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Home Product Cookies
  • Chocolate Cake
    Chocolate Cake
    A selection of our best chocolate cake recipes
  • Ice Cream Cake
    Ice Cream Cake
    Make every occasion more special with our delicious ice cream cakes
  • Cheese Cake
    Cheese Cake
    Cheese cake is a dessert consisting of a topping made of soft, fresh cheese on a base made from biscuit, pastry or sponge
  • Birthday Cake
    Birthday Cake
    Birthday cake recipes that are taste great. Try one of these cake for your next birthday party or other special occasion
  • Muffins
    we provide a wide variety of muffins which are healthy, giving you fullness and energy as well as delicious at the same time.
  • Cupcakes
    Our cupcakes are freshly baked each day with different flavors to choose from everyday.
  • Breads
    Bread, bun,rolls and loaves for daily healthy food
  • Cookies
    Homemade cookies rich and buttery tasting
  • Sandwich
    Enjoy delicious sandwich. You will love them for breakfast, lunch, dinner, snacks, and frankly anytime


Cookies are most commonly baked until crisp or just long enough that they remain soft, but some kinds of cookies are not baked at all. Cookies are made in a wide variety of styles, using an array of ingredients including sugars, spices, chocolate, butter, peanut butter, nuts or dried fruits.

The softness of the cookie may depend on how long it is baked.
A general theory of cookies may be formulated this way. Despite its descent from cakes and other sweetened breads, the cookie in almost all its forms has abandoned water as a medium for cohesion. Water in cakes serves to make the base (in the case of cakes called "batter"[2]) as thin as possible, which allows the bubbles – responsible for a cake's fluffiness – to form better. In the cookie, the agent of cohesion has become some form of oil. Oils, whether they be in the form of butter, egg yolks, vegetable oils or lard are much more viscous than water and evaporate freely at a much higher temperature than water. Thus a cake made with butter or eggs instead of water is far denser after removal from the oven.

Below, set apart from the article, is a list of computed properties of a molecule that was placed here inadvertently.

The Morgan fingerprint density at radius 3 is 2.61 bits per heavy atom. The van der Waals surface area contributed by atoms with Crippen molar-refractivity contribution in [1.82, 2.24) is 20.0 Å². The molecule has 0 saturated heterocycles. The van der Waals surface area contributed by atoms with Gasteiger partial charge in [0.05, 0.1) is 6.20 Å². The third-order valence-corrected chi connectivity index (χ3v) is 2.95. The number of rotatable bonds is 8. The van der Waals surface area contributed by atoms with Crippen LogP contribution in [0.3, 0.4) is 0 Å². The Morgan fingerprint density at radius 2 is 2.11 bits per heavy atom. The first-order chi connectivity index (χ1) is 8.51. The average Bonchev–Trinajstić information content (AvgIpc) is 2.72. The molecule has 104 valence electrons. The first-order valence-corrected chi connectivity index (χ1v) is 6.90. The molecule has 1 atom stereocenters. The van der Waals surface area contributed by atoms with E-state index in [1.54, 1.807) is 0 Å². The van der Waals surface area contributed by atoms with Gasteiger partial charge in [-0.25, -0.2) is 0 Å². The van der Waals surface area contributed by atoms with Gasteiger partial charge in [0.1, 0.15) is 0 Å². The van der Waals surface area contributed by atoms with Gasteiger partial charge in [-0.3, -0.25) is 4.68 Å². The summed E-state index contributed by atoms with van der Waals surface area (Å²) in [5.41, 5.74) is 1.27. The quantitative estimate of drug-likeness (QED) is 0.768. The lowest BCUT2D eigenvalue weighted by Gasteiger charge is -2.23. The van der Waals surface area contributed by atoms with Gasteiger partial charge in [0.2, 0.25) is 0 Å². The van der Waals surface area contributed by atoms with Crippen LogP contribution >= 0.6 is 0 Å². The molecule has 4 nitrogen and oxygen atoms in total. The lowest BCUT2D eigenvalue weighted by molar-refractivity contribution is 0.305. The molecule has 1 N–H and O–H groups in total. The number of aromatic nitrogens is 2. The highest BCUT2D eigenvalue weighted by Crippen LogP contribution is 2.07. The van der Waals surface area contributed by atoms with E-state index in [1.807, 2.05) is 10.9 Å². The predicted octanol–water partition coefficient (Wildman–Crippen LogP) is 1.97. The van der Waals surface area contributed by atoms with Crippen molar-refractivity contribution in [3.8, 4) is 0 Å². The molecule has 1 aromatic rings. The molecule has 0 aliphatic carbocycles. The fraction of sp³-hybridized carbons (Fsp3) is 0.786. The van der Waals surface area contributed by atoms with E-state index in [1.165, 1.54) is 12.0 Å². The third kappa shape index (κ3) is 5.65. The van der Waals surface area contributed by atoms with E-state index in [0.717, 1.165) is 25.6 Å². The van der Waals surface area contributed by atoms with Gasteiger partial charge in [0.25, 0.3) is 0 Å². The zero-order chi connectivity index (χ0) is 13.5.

Oils in baked cakes do not behave as soda in the finished result. Rather than evaporating and thickening the mixture, they remain, saturating the bubbles of escaped gases from what little water there might have been in the eggs, if added, and the carbon dioxide released by heating the baking powder. This saturation produces the most texturally attractive feature of the cookie, and indeed all fried foods: crispness saturated with a moisture (namely oil) that does not sink into it.